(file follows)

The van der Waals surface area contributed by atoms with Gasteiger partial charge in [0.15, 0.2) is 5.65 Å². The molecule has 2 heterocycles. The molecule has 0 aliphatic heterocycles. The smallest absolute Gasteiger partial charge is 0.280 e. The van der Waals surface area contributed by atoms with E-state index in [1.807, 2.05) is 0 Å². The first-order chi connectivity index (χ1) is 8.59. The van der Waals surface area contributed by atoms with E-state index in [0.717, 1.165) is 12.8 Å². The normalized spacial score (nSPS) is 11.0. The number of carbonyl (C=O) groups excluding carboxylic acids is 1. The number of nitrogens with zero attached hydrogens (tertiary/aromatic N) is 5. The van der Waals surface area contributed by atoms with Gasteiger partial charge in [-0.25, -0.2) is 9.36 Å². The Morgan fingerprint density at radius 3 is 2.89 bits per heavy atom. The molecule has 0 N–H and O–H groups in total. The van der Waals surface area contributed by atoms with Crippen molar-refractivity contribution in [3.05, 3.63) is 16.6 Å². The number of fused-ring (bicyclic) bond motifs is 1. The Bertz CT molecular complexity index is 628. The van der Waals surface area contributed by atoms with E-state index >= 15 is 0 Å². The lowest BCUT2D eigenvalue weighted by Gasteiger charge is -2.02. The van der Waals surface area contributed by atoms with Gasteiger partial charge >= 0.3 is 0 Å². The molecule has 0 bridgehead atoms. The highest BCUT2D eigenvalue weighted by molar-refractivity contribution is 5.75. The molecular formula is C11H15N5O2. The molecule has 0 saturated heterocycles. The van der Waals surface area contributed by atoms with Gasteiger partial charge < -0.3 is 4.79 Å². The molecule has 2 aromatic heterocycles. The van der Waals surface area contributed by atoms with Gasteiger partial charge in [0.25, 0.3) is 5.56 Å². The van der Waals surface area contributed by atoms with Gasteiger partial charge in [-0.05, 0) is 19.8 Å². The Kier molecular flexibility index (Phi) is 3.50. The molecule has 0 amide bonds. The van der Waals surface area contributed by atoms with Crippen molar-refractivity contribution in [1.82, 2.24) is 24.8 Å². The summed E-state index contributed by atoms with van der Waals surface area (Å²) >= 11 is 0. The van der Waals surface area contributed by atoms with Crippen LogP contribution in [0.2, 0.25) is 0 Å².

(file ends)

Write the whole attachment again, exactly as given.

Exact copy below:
The van der Waals surface area contributed by atoms with Gasteiger partial charge in [0.15, 0.2) is 5.65 Å². The molecule has 2 heterocycles. The molecule has 0 aliphatic heterocycles. The smallest absolute Gasteiger partial charge is 0.280 e. The van der Waals surface area contributed by atoms with E-state index in [1.807, 2.05) is 0 Å². The first-order chi connectivity index (χ1) is 8.59. The van der Waals surface area contributed by atoms with E-state index in [0.717, 1.165) is 12.8 Å². The normalized spacial score (nSPS) is 11.0. The number of carbonyl (C=O) groups excluding carboxylic acids is 1. The number of nitrogens with zero attached hydrogens (tertiary/aromatic N) is 5. The van der Waals surface area contributed by atoms with Gasteiger partial charge in [-0.25, -0.2) is 9.36 Å². The Morgan fingerprint density at radius 3 is 2.89 bits per heavy atom. The molecule has 0 N–H and O–H groups in total. The van der Waals surface area contributed by atoms with Crippen molar-refractivity contribution in [3.05, 3.63) is 16.6 Å². The number of fused-ring (bicyclic) bond motifs is 1. The Bertz CT molecular complexity index is 628. The van der Waals surface area contributed by atoms with E-state index >= 15 is 0 Å². The lowest BCUT2D eigenvalue weighted by Gasteiger charge is -2.02. The van der Waals surface area contributed by atoms with Gasteiger partial charge >= 0.3 is 0 Å². The molecule has 0 bridgehead atoms. The highest BCUT2D eigenvalue weighted by molar-refractivity contribution is 5.75. The molecular formula is C11H15N5O2. The molecule has 0 saturated heterocycles. The van der Waals surface area contributed by atoms with Gasteiger partial charge < -0.3 is 4.79 Å². The molecule has 2 aromatic heterocycles. The van der Waals surface area contributed by atoms with Gasteiger partial charge in [0.25, 0.3) is 5.56 Å². The van der Waals surface area contributed by atoms with Gasteiger partial charge in [-0.05, 0) is 19.8 Å². The Kier molecular flexibility index (Phi) is 3.50. The molecule has 0 amide bonds. The van der Waals surface area contributed by atoms with Crippen molar-refractivity contribution in [1.82, 2.24) is 24.8 Å². The summed E-state index contributed by atoms with van der Waals surface area (Å²) >= 11 is 0. The van der Waals surface area contributed by atoms with Crippen LogP contribution in [0.2, 0.25) is 0 Å².